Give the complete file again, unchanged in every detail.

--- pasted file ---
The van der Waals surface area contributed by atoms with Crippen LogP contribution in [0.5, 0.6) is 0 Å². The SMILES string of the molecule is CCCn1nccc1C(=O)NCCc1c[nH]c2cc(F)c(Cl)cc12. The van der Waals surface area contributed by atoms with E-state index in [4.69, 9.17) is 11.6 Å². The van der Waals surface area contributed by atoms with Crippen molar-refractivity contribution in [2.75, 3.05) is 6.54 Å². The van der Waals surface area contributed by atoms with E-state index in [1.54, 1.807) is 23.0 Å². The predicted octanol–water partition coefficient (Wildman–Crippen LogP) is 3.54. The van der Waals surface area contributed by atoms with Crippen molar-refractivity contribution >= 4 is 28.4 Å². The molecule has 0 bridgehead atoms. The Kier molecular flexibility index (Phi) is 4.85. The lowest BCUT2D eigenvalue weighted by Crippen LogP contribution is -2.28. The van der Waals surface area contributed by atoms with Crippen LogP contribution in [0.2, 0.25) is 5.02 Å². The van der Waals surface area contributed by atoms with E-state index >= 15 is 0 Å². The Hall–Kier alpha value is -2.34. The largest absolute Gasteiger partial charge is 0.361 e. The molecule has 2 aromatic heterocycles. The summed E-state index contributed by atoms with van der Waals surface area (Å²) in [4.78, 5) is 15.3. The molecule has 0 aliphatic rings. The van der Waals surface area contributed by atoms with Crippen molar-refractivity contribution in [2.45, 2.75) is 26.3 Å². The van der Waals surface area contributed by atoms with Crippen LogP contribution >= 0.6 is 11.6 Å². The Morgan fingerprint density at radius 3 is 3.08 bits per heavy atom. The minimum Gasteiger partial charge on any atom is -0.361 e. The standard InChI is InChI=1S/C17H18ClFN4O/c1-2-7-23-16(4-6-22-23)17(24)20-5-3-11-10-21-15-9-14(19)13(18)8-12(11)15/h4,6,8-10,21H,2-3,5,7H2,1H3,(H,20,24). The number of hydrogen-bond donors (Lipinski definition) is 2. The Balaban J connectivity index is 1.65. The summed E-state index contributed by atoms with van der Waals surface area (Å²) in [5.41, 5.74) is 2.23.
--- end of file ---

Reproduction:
The van der Waals surface area contributed by atoms with Crippen LogP contribution in [0.5, 0.6) is 0 Å². The SMILES string of the molecule is CCCn1nccc1C(=O)NCCc1c[nH]c2cc(F)c(Cl)cc12. The van der Waals surface area contributed by atoms with E-state index in [4.69, 9.17) is 11.6 Å². The van der Waals surface area contributed by atoms with Crippen molar-refractivity contribution in [2.75, 3.05) is 6.54 Å². The van der Waals surface area contributed by atoms with E-state index in [1.54, 1.807) is 23.0 Å². The predicted octanol–water partition coefficient (Wildman–Crippen LogP) is 3.54. The van der Waals surface area contributed by atoms with Crippen molar-refractivity contribution >= 4 is 28.4 Å². The molecule has 0 bridgehead atoms. The Kier molecular flexibility index (Phi) is 4.85. The lowest BCUT2D eigenvalue weighted by Crippen LogP contribution is -2.28. The van der Waals surface area contributed by atoms with Crippen LogP contribution in [0.2, 0.25) is 5.02 Å². The van der Waals surface area contributed by atoms with E-state index >= 15 is 0 Å². The Hall–Kier alpha value is -2.34. The largest absolute Gasteiger partial charge is 0.361 e. The molecule has 2 aromatic heterocycles. The summed E-state index contributed by atoms with van der Waals surface area (Å²) in [4.78, 5) is 15.3. The molecule has 0 aliphatic rings. The van der Waals surface area contributed by atoms with Crippen molar-refractivity contribution in [2.45, 2.75) is 26.3 Å². The van der Waals surface area contributed by atoms with Crippen LogP contribution >= 0.6 is 11.6 Å². The Morgan fingerprint density at radius 3 is 3.08 bits per heavy atom. The minimum Gasteiger partial charge on any atom is -0.361 e. The standard InChI is InChI=1S/C17H18ClFN4O/c1-2-7-23-16(4-6-22-23)17(24)20-5-3-11-10-21-15-9-14(19)13(18)8-12(11)15/h4,6,8-10,21H,2-3,5,7H2,1H3,(H,20,24). The number of hydrogen-bond donors (Lipinski definition) is 2. The Balaban J connectivity index is 1.65. The summed E-state index contributed by atoms with van der Waals surface area (Å²) in [5.41, 5.74) is 2.23.